NSPCC to adopt hybrid cloud solution » Charity Digital News

NSPCC to adopt hybrid cloud solution

choosing cloud solution

The NSPCC has selected hybrid cloud provider Adapt to deliver its core IT infrastructure, including voice and communication applications.

As the leading UK children’s charity the NSPCC works to keep children safe from abuse. Adapt will implement a managed hybrid custom cloud solution to deliver the charity’s core IT and comms requirements, to support Childline, a service from the NSPCC and the delivery of services such as web chats and text messaging.

The NSPCC will be using Adapt’s managed hybrid cloud solutions – its cloud integrator model that brings together its own market-leading platforms, public hyperscalers and legacy environments.

Ray Bilsby, Chief Information Officer at the NSPCC said: “Adapt has a dedicated team that has helped us to build the supporting technology for the new CL web-site and back-office systems which will be used by Childline when we go live in the Spring 2017. They have demonstrated a clear understanding of our requirements from the very beginning, recognising the importance of building a resilient service to provide support to children and young people, 24 hours a day, 7 days per week.”

In an interview with V3 Bilsby added that the NSPCC is also looking to the public cloud for other core services, most notably Office 365 hosted on Azure, and Microsoft Dynamics for case management information.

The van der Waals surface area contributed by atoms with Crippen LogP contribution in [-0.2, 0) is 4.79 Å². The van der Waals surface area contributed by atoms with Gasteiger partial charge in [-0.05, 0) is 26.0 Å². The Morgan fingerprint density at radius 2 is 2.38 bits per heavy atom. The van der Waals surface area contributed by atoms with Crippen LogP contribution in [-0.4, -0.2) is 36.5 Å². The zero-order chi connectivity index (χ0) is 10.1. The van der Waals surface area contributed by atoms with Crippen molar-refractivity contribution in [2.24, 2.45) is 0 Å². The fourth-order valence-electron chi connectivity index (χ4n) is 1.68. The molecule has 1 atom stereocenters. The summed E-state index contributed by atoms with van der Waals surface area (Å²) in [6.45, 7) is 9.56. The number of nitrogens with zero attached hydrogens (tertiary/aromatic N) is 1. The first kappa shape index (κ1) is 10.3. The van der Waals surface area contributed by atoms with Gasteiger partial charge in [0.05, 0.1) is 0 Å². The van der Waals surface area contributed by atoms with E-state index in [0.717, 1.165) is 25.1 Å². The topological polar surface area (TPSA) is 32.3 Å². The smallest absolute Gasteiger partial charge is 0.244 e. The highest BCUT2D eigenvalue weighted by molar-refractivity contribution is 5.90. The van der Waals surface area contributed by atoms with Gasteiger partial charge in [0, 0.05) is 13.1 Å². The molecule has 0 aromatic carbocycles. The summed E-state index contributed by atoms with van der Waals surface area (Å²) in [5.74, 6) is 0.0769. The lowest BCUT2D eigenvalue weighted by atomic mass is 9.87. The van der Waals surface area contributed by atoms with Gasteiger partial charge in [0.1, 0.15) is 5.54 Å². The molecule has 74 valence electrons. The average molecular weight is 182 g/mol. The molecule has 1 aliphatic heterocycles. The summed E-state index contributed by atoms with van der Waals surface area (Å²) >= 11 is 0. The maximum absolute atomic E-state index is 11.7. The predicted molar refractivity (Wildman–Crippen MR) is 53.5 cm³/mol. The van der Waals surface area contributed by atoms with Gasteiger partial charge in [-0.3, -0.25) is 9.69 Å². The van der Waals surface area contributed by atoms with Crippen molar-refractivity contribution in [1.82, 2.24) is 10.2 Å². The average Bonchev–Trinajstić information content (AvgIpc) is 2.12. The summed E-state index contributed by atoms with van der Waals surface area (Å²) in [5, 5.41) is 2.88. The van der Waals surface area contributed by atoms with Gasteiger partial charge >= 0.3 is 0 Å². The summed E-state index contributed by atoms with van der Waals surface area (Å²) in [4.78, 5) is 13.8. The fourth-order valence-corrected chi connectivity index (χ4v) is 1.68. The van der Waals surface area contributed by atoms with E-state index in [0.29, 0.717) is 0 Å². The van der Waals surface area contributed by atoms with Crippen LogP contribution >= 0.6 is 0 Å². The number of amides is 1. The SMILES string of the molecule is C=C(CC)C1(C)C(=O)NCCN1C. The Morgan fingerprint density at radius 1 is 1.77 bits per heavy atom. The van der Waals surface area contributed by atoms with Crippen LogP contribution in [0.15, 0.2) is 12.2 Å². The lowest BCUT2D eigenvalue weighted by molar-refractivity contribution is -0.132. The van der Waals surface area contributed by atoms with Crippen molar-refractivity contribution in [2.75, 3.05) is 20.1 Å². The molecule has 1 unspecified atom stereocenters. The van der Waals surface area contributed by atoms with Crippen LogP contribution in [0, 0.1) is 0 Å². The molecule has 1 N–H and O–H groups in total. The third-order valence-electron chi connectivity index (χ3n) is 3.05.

“We have started migrating to the Microsoft cloud, with things like email and storage, moving away from our previous data centre that we had managed by Capita,” he said.

He noted that the flexibility of the public cloud, coupled with the low rates Microsoft offers to charities, like other providers, make it an appealing proposition, especially when compared to how services were being paid for before.

“[When I joined] the existing managed services contract was about 800 pages long and negotiated by people who had experience of government and a ‘one size fits all’ mentality,” he said.

“I think the big issue with that, when you look at what the NSPCC offers, from Childline to more mundane archiving activities, is that what we were paying was too consistent across the board.”

 

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